Lauren J. Young is a digital producer at Science Friday. She crafts and edits pre- and post-show content for ScienceFriday.com so that listeners can get their fill of science stories throughout the week. Among the cool things Lauren has done as a journalist is hold a honeycomb frame filled with bees while standing on the roof of the Waldorf Astoria; cradle a rose hair tarantula in her hands; and re-watch the movies from the Alien franchise to “research” a creepy carnivorous plankton species.
Before joining the SciFri team, Lauren wrote for Atlas Obscura. There, she learned that the Victorians came up with odd inventions for nearly every aspect of daily life and that there are still many wondrous places yet to be explored in the world.
Lauren hails from an ever-growing rodeo town in the San Joaquin Valley of California. She studied biology at California Polytechnic State University, San Luis Obispo. Even though the nearest beach was just a 20-minute drive from campus, she preferred working at the library and cultivating microbes in the lab. She’s got a knack for badminton and continues to help patrons as a library assistant. She’s quite proud of her impressive collection of Pez dispensers and shiny Pokémon.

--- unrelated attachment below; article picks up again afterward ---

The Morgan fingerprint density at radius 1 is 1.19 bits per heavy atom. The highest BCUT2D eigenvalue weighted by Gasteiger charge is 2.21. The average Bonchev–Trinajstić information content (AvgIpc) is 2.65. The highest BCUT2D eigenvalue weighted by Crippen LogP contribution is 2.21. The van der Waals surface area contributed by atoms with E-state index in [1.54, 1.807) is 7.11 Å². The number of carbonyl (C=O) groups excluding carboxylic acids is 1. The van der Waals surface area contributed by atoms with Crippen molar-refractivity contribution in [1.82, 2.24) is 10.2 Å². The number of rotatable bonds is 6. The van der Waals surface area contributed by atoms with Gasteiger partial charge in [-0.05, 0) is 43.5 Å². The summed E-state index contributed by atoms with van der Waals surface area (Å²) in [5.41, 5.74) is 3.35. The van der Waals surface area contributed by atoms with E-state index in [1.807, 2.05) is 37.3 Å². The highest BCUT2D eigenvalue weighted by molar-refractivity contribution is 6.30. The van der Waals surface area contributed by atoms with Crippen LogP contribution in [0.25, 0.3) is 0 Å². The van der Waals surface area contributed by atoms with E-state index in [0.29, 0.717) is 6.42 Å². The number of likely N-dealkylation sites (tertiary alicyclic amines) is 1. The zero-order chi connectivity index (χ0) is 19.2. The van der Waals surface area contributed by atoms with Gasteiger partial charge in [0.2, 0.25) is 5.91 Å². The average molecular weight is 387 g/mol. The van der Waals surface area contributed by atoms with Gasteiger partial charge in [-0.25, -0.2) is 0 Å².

While receiving her master’s degree in science journalism from NYU, Lauren interned at IEEE Spectrum and Science Friday. She was thrilled to reunite with the team.
June 5 marks the 40th anniversary of the first report on HIV and AIDS. Anthony Fauci looks back on four decades of research.
Audiences tell us how they engage with and share science stories in multiple languages.
A look back on the groundbreaking chimpanzee research and humanitarian career of Jane Goodall.
Since 1979, Robert Bullard has studied the disproportionate impacts of pollution on communities of color. He reflects on the past and future of the environmental justice movement.
From the first Earth Day in 1970 to today’s youth climate strikes, researchers and activists look back at the decades-long fight for a healthy planet.
Organizations like Jakara Movement and Punjabi Radio USA filled in the information gaps for the Punjabi speaking community in California.